By photographing the life and people of my grandmother’s childhood village I try to recreate the place I never had chance to know. Yet people I met now work as a mirror with a memory helping to reveal the past of my own family.
I grew up in Riga, Latvia. Having started my photographic career as a fashion photographer, for the past four years I have turned my sight towards more personal projects. In 2008, I received a BA in photography from the Arts Institute at Bournemouth (England). My photographs have been exhibited in Latvia, Lithuania, U.K., France, China and Belgium. I’m also a recipient of the following awards: AOP Student Photographer of the Year (2007); Nikon Discovery Awards (2008) and c/o Berlin Talents (2013).
Sid Kaplan never had the gifts of schmoozing or self-promotion, but his mastery of darkroom technique made him indispensable to generations of well-known photographers. Now, he has a solo show of his own work.
Ahn Sehong has been documenting the plight of Korean women stuck in China decades after the Japanese Army forced them into prostitution during World War II.
When we first saw the line up for the new photo show opening tomorrow at the Aperture Foundation Gallery, simply titled Photography, we fell out of our chairs. The show features new (new!) work from William Eggleston, Nan Goldin, Ryan McGinley, Martin Parr, Terry Richardson, and Stephen Shore. You don’t have to be a photo nerd to know that this selection of artists are some of the most important photographers making work today. To have new work by them all in one room is crazy. We decided we had to sit down with Ken Miller, the curator of the show, to figure out how he pulled it off. Turns out it was pretty simple.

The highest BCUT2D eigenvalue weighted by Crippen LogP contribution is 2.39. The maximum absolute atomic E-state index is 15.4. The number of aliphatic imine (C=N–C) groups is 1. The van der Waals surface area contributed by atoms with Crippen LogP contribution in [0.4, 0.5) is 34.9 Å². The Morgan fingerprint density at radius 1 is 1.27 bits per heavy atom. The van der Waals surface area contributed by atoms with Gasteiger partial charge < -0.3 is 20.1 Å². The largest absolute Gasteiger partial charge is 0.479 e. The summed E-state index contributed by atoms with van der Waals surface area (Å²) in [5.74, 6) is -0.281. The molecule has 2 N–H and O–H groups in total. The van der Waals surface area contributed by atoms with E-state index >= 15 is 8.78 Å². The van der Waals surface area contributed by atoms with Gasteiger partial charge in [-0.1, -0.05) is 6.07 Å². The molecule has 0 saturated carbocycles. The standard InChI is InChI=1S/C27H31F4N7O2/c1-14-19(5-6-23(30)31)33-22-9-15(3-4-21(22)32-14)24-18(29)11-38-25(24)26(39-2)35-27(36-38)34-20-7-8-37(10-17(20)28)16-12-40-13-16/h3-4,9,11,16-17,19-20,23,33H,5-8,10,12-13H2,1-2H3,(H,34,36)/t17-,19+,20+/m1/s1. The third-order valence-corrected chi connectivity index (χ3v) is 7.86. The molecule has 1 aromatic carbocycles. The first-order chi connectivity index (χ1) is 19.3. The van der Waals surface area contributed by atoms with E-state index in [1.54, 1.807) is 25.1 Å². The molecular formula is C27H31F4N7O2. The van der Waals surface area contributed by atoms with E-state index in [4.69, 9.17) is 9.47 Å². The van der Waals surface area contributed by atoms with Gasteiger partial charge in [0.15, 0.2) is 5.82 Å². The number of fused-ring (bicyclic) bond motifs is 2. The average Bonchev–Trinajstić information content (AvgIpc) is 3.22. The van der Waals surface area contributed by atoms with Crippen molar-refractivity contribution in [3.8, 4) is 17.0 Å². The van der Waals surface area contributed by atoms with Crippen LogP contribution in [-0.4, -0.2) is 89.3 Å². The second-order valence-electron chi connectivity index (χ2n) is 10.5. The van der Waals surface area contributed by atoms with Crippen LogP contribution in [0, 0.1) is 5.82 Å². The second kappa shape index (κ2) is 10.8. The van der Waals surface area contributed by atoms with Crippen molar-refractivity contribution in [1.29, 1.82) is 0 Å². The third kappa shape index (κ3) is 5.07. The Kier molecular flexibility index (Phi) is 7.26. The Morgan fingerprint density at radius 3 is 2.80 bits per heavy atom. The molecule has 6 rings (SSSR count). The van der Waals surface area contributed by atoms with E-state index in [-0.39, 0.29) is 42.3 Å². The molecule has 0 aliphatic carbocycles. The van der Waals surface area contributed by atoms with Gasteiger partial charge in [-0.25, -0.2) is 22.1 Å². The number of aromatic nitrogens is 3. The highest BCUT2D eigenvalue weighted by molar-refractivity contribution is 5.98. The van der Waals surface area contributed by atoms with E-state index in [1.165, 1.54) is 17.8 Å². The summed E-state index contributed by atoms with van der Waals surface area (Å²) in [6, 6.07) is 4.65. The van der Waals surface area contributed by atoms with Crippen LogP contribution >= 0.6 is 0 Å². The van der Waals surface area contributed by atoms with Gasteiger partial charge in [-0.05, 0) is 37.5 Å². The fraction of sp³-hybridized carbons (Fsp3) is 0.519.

VICE: What’s up, Ken? How did this project start?
Ken Miller: It started with a sort of unrelated exhibition of abstract photography that I did in Tokyo about a year and a half ago. That was kind of a weird way for it to begin. It was a show with Sam Falls, Marcelo Gomes, Mariah Robertson, and this Japanese photographer named Taisuke Koyama. Somebody from Fujifilm came by and I guess they liked the show, so they got in touch. They took me out to drinks and showed me these cameras they were coming out with and were like “Do you think you could get photographers to use these?” The cameras were really nice, so I was like, “Yeah probably, it’s a free camera.”